Sitting in the enormous, mall-based sports goods store, Thomas Fahrmer is trying on his second pair of tennis shoes. So far, he’s been uninterested in anything he’s seen. “I like to try them on before I buy them,” Farmer explains. “That is why I enjoy coming here. However, the internet simply provides a larger selection. I’m probably better off just clicking a couple of buttons and returning them if they don’t fit.”
The mall, which is set among the suburban scenery, is bustling with Christmas shoppers, but its customer base is a fraction of what it was just a few years ago, according to mall manager Melanie Hughes. “Obviously, COVID had a significant influence on our business, but our foot traffic was already declining prior to 2020,” Hughes says. “The internet marketplace has had an evident influence on our bottom line, and I do not expect that to change very soon.”
The transition from brick-and-mortar to e-commerce retail is particularly noticeable in the Sporting Goods market. In 2020, e-commerce sales of sporting items accounted for the majority of the $35.1 billion in total sales, a considerable rise from 2019. Racket sports can be credited for some of the increase. Tennis, pickleball, and platform/pop tennis have been three of the top six fastest-growing sports in the United States in recent years, and racquet sports have been one of the fastest-growing participation categories. The sport has grown significantly, and by extension, so have sales of its equipment and accessories. Tennis ball sales climbed by 9% in volume and 11% in total dollar value in the first half of 2021 compared to the same period in 2020, with championship ball shipments up by 13%.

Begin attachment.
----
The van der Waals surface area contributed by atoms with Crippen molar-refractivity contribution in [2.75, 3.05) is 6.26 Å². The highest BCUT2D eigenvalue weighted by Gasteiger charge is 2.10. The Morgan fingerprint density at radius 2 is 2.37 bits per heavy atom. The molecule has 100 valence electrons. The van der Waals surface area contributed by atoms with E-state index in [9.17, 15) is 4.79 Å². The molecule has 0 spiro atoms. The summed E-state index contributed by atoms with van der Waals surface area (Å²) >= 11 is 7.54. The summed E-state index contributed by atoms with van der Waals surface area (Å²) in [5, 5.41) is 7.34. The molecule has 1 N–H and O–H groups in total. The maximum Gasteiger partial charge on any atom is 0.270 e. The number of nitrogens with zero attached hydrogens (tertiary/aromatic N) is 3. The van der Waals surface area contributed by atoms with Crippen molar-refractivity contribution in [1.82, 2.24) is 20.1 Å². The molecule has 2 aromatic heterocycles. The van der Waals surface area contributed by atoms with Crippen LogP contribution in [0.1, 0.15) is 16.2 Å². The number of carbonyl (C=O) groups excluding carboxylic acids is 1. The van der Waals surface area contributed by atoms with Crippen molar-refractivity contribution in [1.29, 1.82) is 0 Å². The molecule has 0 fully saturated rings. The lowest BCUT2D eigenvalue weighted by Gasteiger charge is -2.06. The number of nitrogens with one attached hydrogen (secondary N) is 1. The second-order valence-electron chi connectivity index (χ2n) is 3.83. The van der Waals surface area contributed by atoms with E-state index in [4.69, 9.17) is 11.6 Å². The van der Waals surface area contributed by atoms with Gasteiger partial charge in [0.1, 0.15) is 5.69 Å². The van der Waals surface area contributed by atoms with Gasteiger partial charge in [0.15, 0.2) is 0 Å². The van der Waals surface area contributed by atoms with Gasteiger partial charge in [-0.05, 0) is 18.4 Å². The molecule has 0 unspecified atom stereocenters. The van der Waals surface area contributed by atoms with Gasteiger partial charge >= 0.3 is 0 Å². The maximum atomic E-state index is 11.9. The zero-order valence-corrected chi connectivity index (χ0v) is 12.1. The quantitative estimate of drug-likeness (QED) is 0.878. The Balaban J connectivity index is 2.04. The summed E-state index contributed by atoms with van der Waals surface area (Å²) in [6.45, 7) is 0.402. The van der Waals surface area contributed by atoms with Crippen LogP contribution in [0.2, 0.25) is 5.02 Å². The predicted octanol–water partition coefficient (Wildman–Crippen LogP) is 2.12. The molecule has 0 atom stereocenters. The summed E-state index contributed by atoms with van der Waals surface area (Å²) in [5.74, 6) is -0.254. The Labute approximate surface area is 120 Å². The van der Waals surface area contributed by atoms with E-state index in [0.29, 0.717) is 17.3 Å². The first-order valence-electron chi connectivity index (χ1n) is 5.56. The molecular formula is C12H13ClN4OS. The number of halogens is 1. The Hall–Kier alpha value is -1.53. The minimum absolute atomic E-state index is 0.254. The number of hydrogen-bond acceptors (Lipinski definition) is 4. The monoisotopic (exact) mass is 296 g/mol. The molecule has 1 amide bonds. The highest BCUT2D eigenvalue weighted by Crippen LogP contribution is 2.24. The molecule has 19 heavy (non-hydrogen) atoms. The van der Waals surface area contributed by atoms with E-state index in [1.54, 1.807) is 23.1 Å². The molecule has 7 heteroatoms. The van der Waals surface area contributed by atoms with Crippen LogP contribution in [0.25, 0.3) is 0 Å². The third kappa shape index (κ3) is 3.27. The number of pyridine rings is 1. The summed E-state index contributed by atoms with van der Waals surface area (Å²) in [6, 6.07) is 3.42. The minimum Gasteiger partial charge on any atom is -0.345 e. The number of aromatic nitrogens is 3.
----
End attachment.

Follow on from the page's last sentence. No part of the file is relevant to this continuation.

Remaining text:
Subscription services, which have seen a significant uptick recently, are a developing element in the e-commerce trend. Beauty/personal care and food & beverage account for 54% of subscription services, with health & wellness, including sports, accounting for 16.3%. While sports-focused subscription services include monthly offers from the worlds of golf, football, fishing, and wrestling, a subscription service for the rising sport of tennis had yet to be launched. Start-up company Qranc saw this hole in demand and pounced on it.
A can of tennis balls will typically last between one and four weeks of recreational play, with competitive tennis balls lasting only one to three hours. While the e-commerce marketplace has given a level of convenience for tennis players when it comes to obtaining new balls, it is still necessary to remember to order them before the balls have gone bad. Qranc, which specializes in tennis and pickleball balls and equipment, hopes to stand out with its one-of-a-kind subscription service. Customers will be able to place a one-time order or subscribe to a set order that will be processed and mailed to them every 30 days, allowing tennis players to concentrate on their game rather than their personal tennis ball inventory.
Subscription services like Qranc’s will obviously only be effective for sporting goods accessories that a consumer will require to receive on a regular basis, but it is still a substantial piece of the e-commerce pie. The simplicity of e-commerce is simply too appealing for Thomas Fahrmer. “I hate to see mom-and-pop sports goods stores go out of business, but the internet is giving the big box companies that are closing them a run for their money,” Fahrmer adds. “I’ll go home and surf around the internet for sneakers. “But not before I grab an Orange Julius.”
Parker Marquis is the founder and CEO of Qranc, a sporting goods manufacturer that specializes in tennis and pickleball balls and equipment. Qranc, which is the first-ever direct-to-consumer tennis brand, is making it easier for players of all skill levels to get competition-quality equipment delivered directly to their doors.
For more information, visit qranc.com.